“Well, I guess that’s just the way it’s gonna’ be now,” I thought. “I’ve hit 60 and I suppose it was inevitable I’d begin to piss myself.”
Such are some of the perhaps-unexpected insights of what’s becoming a long career in motorcycle journalism. But I’m getting ahead of myself.
Not too long ago, I got to fly to San Luis Obispo, courtesy of Kawasaki, so that I could ride the new Ninja 650 and report on it for Common Tread.
Since the Central Coast of California’s been having an epic winter, I definitely kept an eye on the weather leading up to the launch. I brought rain gear, which I didn’t really need except for warmth.
But, the morning of the ride dawned at 28°. So I needed all my little cold-weather gear tricks.
For example, I have this fleece neck tube that protects my neck from wind blast. And as a base layer, I wore this great one-piece winter cycling overall that I first bought back in 2002, to wear on (bicycle) training rides on the Isle of Man ‘Mountain’ course. It’s basically an insulated leotard that covers me from chest to ankles. The entire front of it is wind- and waterproof, while the back is breathable. It’s got a front zipper for ease of entry but the only real flaw is that the zipper doesn’t go quite far enough down, so it’s almost impossible to pee without stripping it off the top of your body. I guess serious cyclists don’t want zippers anywhere near their junk.
I was grateful for the fairly large soft armor pads in the Spidi jeans I’d been given for the photo shoot. The armor also functioned as insulation for my knees, which often get cold under such conditions. But to further protect my legs from wind-chill, I layered rain pants over the jeans.
Last but not least, I fit those charcoal ‘hand-warmer’ packets under my gloves in the wrist area, and dropped one oversized ‘pocket-warmer’ down the front of that cycling overall, which produced a warm glow right at my center of mass.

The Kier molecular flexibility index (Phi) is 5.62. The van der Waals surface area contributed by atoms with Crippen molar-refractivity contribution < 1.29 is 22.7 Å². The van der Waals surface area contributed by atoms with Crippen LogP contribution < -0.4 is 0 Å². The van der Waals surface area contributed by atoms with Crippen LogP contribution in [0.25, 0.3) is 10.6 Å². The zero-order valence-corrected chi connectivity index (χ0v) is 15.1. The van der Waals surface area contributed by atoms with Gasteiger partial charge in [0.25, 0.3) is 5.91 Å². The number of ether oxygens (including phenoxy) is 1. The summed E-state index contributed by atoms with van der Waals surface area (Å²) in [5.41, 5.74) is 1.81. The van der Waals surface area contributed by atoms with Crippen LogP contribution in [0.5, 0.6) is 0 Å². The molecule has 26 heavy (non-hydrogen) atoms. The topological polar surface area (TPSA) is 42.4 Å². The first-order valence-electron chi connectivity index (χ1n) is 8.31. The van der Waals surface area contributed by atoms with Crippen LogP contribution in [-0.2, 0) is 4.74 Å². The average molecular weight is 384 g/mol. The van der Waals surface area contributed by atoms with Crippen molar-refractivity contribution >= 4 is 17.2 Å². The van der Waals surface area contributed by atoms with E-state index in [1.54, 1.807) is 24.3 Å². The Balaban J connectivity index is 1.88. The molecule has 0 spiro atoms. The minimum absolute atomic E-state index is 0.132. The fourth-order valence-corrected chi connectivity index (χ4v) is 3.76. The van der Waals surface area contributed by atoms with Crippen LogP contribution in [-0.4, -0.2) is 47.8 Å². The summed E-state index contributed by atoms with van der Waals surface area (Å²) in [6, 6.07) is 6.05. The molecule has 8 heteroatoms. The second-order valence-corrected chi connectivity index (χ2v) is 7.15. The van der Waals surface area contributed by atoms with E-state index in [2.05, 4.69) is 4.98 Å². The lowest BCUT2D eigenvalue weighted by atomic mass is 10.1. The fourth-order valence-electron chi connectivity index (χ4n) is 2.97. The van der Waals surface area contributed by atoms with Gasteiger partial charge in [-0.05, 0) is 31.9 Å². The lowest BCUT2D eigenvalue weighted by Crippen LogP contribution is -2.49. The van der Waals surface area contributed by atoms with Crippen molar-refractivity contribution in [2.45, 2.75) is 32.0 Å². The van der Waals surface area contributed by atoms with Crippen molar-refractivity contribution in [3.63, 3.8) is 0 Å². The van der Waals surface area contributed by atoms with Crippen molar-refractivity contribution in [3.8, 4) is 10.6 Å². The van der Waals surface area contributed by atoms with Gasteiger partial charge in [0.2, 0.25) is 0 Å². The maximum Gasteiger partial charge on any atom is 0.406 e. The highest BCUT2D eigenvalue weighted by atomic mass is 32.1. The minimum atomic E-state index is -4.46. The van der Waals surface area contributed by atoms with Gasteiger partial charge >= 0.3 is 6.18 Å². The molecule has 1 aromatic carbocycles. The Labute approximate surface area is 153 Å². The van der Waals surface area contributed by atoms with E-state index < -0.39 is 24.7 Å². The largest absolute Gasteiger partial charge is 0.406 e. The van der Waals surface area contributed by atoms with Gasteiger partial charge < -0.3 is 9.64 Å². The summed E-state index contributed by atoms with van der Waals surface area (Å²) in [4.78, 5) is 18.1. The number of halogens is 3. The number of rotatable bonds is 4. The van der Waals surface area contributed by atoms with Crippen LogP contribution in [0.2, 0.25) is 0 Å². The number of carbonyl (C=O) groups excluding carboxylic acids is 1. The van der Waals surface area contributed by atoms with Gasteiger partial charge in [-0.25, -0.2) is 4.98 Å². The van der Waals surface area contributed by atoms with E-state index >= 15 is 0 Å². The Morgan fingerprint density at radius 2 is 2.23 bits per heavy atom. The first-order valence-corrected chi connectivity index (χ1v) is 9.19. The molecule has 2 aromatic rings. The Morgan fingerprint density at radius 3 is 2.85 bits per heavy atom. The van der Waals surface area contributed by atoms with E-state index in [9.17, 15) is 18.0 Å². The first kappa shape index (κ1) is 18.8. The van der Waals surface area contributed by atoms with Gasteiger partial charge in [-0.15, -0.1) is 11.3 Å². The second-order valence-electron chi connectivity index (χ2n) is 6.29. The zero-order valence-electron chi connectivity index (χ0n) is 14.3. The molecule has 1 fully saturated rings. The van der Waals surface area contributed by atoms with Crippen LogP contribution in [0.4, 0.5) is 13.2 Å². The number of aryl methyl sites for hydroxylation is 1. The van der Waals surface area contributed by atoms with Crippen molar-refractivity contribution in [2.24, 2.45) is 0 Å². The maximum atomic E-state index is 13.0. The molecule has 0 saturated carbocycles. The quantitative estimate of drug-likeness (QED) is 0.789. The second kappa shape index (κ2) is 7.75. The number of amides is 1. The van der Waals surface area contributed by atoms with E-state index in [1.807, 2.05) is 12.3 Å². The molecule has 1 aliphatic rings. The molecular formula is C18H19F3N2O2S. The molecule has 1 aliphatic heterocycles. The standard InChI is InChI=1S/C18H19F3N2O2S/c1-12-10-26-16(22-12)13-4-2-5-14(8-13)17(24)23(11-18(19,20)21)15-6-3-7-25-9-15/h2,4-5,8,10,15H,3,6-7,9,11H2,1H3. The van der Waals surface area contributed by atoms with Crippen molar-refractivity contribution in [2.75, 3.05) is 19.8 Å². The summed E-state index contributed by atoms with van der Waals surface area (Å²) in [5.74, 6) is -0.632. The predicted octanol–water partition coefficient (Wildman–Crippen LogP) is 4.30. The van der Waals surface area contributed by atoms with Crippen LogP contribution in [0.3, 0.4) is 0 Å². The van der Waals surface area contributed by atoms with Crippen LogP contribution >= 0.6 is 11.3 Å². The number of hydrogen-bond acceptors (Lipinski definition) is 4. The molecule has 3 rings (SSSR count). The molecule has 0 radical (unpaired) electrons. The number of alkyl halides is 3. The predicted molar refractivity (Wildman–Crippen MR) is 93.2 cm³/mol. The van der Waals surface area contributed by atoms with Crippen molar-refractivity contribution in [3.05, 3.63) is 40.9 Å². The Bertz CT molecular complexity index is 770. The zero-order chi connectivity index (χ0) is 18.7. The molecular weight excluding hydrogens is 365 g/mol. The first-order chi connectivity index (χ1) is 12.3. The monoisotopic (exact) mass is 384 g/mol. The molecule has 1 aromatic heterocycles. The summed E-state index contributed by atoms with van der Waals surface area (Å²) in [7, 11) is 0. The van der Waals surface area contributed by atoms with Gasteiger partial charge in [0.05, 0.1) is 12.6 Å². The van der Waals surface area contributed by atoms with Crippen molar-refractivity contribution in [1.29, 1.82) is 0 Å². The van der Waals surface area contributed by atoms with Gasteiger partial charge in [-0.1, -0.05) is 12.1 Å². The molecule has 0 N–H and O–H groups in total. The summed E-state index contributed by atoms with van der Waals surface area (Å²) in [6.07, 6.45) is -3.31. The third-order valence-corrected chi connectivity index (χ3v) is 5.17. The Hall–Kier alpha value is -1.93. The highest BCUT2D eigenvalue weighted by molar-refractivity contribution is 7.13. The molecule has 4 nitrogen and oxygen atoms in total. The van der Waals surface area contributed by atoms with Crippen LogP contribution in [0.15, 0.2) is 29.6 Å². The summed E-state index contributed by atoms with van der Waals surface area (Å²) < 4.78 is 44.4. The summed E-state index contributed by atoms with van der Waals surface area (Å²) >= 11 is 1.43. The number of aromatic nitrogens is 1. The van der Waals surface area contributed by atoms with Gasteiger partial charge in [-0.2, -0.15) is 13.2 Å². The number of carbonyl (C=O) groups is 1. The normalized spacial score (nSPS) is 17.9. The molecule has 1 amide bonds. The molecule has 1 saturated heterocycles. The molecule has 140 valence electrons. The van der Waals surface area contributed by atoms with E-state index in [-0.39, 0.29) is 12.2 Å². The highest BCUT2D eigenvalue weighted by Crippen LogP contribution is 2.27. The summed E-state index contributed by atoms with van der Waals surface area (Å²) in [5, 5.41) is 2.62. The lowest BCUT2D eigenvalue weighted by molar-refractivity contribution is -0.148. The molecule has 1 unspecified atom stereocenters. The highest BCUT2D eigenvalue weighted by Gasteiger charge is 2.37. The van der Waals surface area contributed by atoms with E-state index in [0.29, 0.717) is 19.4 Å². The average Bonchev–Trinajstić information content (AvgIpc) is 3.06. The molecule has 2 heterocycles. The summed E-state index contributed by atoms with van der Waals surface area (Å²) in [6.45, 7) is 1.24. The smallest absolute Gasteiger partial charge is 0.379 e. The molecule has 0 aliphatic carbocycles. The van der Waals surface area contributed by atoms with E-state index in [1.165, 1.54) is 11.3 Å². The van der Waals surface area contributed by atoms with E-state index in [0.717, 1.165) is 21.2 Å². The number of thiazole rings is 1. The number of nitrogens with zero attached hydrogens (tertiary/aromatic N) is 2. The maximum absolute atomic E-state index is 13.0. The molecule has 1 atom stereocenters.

Thus ensconced, I embarked on a group ride with nine other motorcycle journalists and a handful of Kawasaki employees. Kawi’s Jeff Herzog led us towards the first photo stop, where Brian J. Nelson was waiting with a Big Lens. I’d say I was one of the few writers who wasn’t cold.
By lunch time, the sun had warmed us up enough that the ride was downright pleasant.
A catered lunch was served in some kind of rec building at Fort Hunter Liggett, an active military base at the top of the mountains above Big Sur. That entailed stopping to register all the riders with the Military Police at the main gate.
There was a line of people seeking admission, so I took the opportunity presented by a convenient porta-potty. Rather than strip off my bulky jacket, I just unzipped it, unzipped the cycling ’tard and, with some difficulty pulled it down far enough that, if I stretched my dick as far as practical upwards, I could just direct a stream of pee into the grey plastic rotomolded urinal. Target acquired. Open fire.
I thought I was done. I was sure I was done, but as I walked into the MP post, I felt that tell-tale warmth in the crotch area that always means… yes, you’ve pissed yourself.
I looked down to check whether there was an incriminating wet spot, and was relieved (no pun intended) to see there was not. I assumed that the wind- and waterproof cycling base layer was sealing it against my body.
And, as I waited to present my ID, I pondered and then came to accept that this was the new reality of life as a (nearly) senior citizen, surrounded by a cadre of motorcycle journos who, collectively, averaged about half my age.
“You punks don’t know what ignominies await,” I thought. Or some such thing.
Once we were all approved—no terrorists among us—we rode a mile to the lunch stop. Throughout lunch I kept glancing down at my crotch to confirm that what felt like a good sized puddle hadn’t penetrated my base layer to betray my incontinence on my jeans. I imagined a future when, even on nice days, I’d have to begin dressing by pulling on Depends.
It was well into the afternoon before I realized, “Wait a minute, it’s still warm. If it was pee, it would be cold and wet by now.”
That’s when it dawned on me that the warmth was from the charcoal pocket warmer I’d dropped down into those bib overalls. I’d forgotten all about it as I peed, and it must’ve just slipped down from my belly to my crotch when I opened the zipper.
Those things are great, by the way. Totally recommend them for winter rides. Just remember where you’ve stuffed ‘em.